Ultimately, we predict that in this case at least, a straightforward reading of statute will carry the day.

How clear is the textual argument?

The issue in Fourth Estate is the correct reading of Section 411(a) of the Copyright Act, entitled “Registration and civil infringement actions.”

In simple terms, the most natural reading of the section is that it bars a copyright owner from instituting an infringement action until the Register of Copyrights (i.e., the Copyright Office) has either approved or refused registration. The relevant text of the section consists of three sentences. The first sentence reads:

… no civil action for infringement of the copyright in any United States work shall be instituted until preregistration or registration of the copyright claim has been made in accordance with this title.

The second sentence provides that if “the deposit, application, and fee required for registration have been delivered to the Copyright Office in proper form and registration has been refused” the applicant may then institute its civil action. The third sentence allows the Register of Copyrights to join in that litigation and defend its refusal.

Petitioner argued heroically that “registration … has been made” means simply that the copyright claimant has submitted an application in proper form to the Copyright Office. This is hard to square with the second sentence that talks about a registration having been refused. Basically, Petitioner wants “registration … has been made” to mean the exact same thing as the following 18 words from the second sentence: “the deposit, application, and fee required for registration have been delivered to the Copyright Office in proper form.” This requires the Court to treat the same word, registration, as meaning vastly different things from one sentence to the next; it also asks it to accept that vastly different expressions within the same section mean the same thing. This is both counter-intuitive and anti-canon.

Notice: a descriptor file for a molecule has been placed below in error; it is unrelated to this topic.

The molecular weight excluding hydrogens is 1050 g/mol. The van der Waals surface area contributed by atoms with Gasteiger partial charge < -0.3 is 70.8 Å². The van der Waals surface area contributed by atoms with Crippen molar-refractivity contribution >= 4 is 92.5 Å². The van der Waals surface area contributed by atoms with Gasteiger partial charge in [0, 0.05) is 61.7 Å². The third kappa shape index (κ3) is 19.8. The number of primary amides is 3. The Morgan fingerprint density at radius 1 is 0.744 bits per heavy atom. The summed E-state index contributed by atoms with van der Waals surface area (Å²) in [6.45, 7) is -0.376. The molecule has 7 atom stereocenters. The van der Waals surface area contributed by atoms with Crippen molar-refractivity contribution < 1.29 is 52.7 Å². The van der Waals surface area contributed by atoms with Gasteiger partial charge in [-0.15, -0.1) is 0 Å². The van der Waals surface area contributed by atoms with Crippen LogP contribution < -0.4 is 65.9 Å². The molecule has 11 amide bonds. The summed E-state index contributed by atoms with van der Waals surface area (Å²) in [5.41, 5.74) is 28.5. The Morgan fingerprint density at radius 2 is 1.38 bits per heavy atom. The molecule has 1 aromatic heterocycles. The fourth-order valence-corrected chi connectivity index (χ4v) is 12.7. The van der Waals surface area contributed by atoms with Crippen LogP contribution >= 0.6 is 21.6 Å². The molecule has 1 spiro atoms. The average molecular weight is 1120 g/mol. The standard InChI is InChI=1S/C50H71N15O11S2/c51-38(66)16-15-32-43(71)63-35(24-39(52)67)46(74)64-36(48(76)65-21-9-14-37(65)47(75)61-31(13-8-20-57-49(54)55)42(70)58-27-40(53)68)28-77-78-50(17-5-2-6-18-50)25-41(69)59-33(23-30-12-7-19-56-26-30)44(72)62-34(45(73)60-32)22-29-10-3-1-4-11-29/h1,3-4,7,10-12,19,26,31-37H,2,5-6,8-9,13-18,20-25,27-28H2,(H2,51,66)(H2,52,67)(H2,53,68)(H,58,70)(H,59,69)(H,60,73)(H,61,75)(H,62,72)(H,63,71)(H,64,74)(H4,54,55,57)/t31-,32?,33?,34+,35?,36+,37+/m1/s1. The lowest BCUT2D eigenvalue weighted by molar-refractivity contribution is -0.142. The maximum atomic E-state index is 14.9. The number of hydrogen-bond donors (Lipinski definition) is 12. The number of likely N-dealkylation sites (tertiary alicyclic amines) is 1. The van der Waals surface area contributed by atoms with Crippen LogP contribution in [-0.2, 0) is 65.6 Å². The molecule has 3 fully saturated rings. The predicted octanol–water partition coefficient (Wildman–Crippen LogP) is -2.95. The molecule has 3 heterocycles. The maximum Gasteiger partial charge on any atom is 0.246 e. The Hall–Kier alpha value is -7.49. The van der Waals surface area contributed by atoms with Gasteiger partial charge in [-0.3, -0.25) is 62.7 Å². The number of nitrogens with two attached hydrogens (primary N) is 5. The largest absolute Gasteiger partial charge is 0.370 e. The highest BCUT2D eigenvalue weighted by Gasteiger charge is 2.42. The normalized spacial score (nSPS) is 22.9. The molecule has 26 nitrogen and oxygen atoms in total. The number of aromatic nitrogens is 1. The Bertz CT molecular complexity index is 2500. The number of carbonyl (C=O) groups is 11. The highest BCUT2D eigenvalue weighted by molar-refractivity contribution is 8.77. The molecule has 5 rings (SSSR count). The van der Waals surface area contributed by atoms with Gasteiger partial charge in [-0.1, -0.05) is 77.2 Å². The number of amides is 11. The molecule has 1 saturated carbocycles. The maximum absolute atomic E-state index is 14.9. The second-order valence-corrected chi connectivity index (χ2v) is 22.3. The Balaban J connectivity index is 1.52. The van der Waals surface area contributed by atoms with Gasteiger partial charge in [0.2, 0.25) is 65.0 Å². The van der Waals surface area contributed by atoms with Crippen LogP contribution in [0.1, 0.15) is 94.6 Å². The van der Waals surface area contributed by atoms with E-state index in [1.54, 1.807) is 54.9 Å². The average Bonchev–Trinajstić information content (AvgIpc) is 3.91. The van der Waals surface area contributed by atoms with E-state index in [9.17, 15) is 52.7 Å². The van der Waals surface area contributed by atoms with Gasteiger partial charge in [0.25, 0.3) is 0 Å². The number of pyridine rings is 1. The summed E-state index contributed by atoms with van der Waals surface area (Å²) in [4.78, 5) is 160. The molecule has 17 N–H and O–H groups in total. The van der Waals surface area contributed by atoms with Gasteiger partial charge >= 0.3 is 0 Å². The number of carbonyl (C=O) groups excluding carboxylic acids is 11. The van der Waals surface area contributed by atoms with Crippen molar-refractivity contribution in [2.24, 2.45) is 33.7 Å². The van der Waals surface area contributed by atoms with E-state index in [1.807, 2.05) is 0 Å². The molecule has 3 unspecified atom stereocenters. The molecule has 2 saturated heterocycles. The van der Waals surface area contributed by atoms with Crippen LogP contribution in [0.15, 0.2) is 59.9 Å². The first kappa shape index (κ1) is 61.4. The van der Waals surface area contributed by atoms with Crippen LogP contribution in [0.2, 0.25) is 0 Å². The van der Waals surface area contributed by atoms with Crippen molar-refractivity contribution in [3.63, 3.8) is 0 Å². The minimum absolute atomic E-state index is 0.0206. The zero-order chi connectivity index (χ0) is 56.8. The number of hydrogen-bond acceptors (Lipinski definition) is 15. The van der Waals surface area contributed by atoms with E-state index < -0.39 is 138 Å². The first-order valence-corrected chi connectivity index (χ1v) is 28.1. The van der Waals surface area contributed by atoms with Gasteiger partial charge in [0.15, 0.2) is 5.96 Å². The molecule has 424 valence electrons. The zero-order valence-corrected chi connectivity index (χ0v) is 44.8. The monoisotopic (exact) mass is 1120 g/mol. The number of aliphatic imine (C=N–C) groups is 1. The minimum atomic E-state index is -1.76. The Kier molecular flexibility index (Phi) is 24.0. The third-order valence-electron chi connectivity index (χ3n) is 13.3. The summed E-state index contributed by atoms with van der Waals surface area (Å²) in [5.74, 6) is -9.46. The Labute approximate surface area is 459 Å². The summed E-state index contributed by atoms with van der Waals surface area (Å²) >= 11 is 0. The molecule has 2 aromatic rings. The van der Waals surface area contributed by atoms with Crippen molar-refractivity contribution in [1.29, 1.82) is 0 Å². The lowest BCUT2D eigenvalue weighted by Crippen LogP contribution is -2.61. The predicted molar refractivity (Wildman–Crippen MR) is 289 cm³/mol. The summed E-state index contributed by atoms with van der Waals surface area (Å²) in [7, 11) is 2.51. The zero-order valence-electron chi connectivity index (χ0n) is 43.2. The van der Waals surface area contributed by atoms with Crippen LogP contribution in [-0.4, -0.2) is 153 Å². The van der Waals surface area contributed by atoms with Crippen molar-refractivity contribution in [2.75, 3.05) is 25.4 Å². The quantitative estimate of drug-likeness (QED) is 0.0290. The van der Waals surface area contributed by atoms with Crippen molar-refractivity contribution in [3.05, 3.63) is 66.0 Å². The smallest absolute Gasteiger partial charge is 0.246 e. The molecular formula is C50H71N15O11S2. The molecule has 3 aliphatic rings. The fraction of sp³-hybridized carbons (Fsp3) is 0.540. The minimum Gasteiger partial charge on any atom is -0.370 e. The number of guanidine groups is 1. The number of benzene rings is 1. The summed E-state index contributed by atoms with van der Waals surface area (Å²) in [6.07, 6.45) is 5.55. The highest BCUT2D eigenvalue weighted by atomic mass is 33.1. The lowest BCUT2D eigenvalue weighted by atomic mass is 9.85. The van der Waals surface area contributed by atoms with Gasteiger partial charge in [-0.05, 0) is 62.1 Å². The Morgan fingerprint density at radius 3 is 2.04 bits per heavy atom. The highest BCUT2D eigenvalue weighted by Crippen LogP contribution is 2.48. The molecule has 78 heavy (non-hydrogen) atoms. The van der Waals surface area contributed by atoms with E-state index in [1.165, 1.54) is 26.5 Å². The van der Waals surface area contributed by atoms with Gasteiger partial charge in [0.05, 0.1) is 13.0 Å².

The policy question is not clear-cut

The policy question in Fourth Estate is more finely balanced. Petitioner’s best argument was that being forced to wait several months for a registration to either be granted or denied puts the value of their copyrights at risk and denies them the chance to take swift injunctive action. This clearly scored some points with a few of the justices, particularly Justice Kavanaugh, who demanded a drawn out explanation.

However, Respondent and the Deputy Solicitor General did a good job explaining why such dramatic unfairness was unlikely in view of the availability of preregistration and expedited review (special handling). They also explained how registration as a precondition to litigation plays an important role in encouraging timely registration with the Copyright Office and deposit with the Library of Congress.

Copyright and trademark are not the same

For intellectual property lawyers who are bemused, enraged, or amused by the inability of non-specialists to understand the difference between copyright, trademark, and patent (it is like confusing Star Wars with Star Trek, or Lost In Space), the oral argument provided a couple of triggering exchanges:

John G. Roberts, Jr.
Well, that’s enough assuming that the registrar has registered the mark.
Aaron M. Panner
Again, the registrar does not have to register the mark.
The — the — not the mark, the copyright. …

John G. Roberts, Jr.
  So you could go back, the registrar hasn’t even registered the mark, and you can go into court and say, hey, I get the benefits of having registered my mark?
Aaron M. Panner
  The copyright claim, yes, Your Honor.

Prediction

Petitioner: Sotomayor, Kagan, Roberts, Breyer, Thomas, Alito, Gorsuch, Kavanaugh, Ginsburg
Respondent: none
Most likely to switch: Ginsburg, Kavanaugh, Gorsuch

The emerging formalist-pragmatist divide on the Supreme Court (Biestek v. Berryhill forecast)

Unheralded case may be emblematic of the Supreme Court’s 2018 Term

Based on the ebb and flow of oral argument in Biestek v. Berryhill, we predict a formalist-pragmatist division between the justices, rather than one based upon the usual liberal-conservative fault lines.

Biestek was a relatively unheralded and unremarkable case about administrative procedure and the denial of disability benefits. The hearing generated very little press coverage and may have even seemed a little dull to spectators without a keen interest in the outcome or in administrative law. However, for this very reason, Biestek may end up being emblematic of the 2018 Term, a Term in which the Court appears to be trying to stay out of the limelight and avoid the impression that every case is a pre-determined political contest.